Its been an interesting few weeks. For those of you who may not know, I have three children, two of whom are teenage boys. I adore all my kids, but as a mom, those boys have a special place in my heart. Not only is one of them my first-born, but they don't live with me, so our relationship has developed differently than most mother-son relationships. Losing custody of them is far and away the most painful thing I have ever experienced, but it also shaped all of our lives in unforeseeable ways. I grew to understand loss on a new level, and to cherish my children differently. Had they been living with me I may not have met the man who later fathered my precious daughter. As badly as that turned out, I have this amazing little girl, a secret desire of my heart, for a second chance to be a mom, to have a daughter. As for my sons, I believe wholeheartedly that they will find themselves in a unique place of ministry. More than half of all marriages right now end in divorce-that means that there are countless children whose lives are being ripped in two by the very people they love & trust most. My ex and I did find a way back to some sort of peaceable relationship. I have forgiven him (oh, what I learned about the power of forgiveness!) and my sons have lived this. Who better to touch all those broken hearts than someone who really knows what its like, who has been there?
But I digress from where I was initially heading with this post. My best friend (of more than 40 years, so best friend here is more than a jr high appelation) also has a teenaged son. Truth be told he is, age-wise right between my sons. She too has found herself a single mom, and like me with my daughter, has no parental back-up.
Teenagers rebel, one way or another, they rebel. The pierce things, get tattoos, become vegetarians, environmentalists, rock & rollers, listen to music their parents dislike. They leave churches, they join churches, shave their heads or grow their hair long-they rebel. They have to. It is a part of growing up, figuring out who they are, pretty much like toddlers do when they push mommy away insisting they can do it. As parents we know better, we know more, we're bigger & stronger, but we let our toddlers try and fail and eventually succeed. Its not such an easy task when they are mostly grown, because now the failure is not an unopened toy, skinned knee or badly buttoned coat, but a broken heart, a lost job, exposure to drugs, alcohol-you can see where I'm going.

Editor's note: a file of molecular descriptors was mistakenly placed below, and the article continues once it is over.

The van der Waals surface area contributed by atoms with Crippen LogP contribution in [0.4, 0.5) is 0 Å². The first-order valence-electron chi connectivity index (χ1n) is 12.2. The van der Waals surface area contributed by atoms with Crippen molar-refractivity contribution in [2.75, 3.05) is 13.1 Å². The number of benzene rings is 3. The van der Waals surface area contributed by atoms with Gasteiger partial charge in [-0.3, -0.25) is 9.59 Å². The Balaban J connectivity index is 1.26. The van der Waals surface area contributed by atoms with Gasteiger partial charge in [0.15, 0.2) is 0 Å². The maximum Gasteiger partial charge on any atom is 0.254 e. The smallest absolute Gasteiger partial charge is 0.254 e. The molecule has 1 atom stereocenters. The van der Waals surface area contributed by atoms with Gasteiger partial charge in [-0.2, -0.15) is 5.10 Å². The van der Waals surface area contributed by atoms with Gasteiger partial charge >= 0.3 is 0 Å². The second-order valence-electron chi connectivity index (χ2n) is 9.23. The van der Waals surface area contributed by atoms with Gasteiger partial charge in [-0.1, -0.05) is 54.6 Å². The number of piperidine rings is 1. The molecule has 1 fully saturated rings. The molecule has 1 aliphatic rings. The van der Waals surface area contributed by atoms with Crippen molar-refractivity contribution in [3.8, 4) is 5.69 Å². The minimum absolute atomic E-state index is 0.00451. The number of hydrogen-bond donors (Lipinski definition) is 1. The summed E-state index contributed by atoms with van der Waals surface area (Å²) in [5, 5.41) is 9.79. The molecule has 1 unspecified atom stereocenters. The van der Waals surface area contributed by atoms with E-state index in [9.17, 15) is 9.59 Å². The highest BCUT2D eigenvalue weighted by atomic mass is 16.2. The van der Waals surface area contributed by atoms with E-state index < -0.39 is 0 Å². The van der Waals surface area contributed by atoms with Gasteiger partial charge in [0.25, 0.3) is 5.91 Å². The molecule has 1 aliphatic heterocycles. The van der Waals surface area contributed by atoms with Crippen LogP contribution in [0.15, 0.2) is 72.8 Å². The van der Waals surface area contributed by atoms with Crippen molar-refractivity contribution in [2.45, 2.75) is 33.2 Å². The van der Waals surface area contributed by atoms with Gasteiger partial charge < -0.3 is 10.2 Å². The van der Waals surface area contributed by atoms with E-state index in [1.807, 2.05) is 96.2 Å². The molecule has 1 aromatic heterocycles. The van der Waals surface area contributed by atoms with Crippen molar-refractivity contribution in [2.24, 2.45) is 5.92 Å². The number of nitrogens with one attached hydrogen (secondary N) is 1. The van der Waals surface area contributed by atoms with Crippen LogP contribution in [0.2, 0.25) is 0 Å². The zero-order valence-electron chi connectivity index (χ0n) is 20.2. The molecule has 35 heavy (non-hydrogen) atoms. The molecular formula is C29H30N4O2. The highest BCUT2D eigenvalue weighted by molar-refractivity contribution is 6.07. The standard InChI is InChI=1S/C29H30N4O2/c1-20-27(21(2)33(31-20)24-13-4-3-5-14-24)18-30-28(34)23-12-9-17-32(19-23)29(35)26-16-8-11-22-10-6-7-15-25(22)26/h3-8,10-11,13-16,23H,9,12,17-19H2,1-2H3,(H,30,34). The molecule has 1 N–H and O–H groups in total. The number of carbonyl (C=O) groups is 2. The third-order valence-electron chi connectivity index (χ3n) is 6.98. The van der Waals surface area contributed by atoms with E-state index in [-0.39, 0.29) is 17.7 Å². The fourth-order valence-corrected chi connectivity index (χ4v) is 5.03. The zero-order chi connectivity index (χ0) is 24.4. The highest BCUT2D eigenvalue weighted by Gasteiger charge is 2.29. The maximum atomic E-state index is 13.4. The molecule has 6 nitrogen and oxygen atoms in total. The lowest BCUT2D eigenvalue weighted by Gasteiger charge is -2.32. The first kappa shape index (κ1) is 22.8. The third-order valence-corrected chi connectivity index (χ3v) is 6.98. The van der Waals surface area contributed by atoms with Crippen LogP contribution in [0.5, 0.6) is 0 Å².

It is at this stage we as parents face the fact that our babies aren't babies anymore (but you always will be in our hearts). It has been said that we aren't raising children, but adults, and that our job as parents is to give them roots and wings. As our mostly grown children go out into the world we need to trust that we have done our job well. They are taking their first steps on a road we can not walk with them or smooth out before them. The road is edged with ditches and thorn bushes and they must find their own way.
My friend and I dedicated all of our children to the Lord when they were small. It was easy then to put them in God's hands, since we had control over what they wore, what they ate, where they went, who they saw. Today we find ourselves daily placing their keeping back into the hands of the Almighty, trusting His divine plan for their lives. Oh how we weep when we see them approach those ditches, but now we must stand back and be a beacon, not a guard rail. They will fall, and we will be there to help them out of the pit, dress the wounds, put the map back in their hands and send them on their way again.
Parenting is the toughest job out there-it is not for the faint of heart. When my friend asked why she had to deal with the things her child brought into her life when other parents didn't I told her the truth: "because you are strong enough to handle it" And so I leave you with the wisdom of Dr. Seuss (who knew those bedtime stories would prepare us for this!) "You have brains in your head. You have feet in your shoes. You can steer yourself, any direction you choose. / I'm sorry to say so, but sadly it's true that bang-ups and hang-ups can happen to you"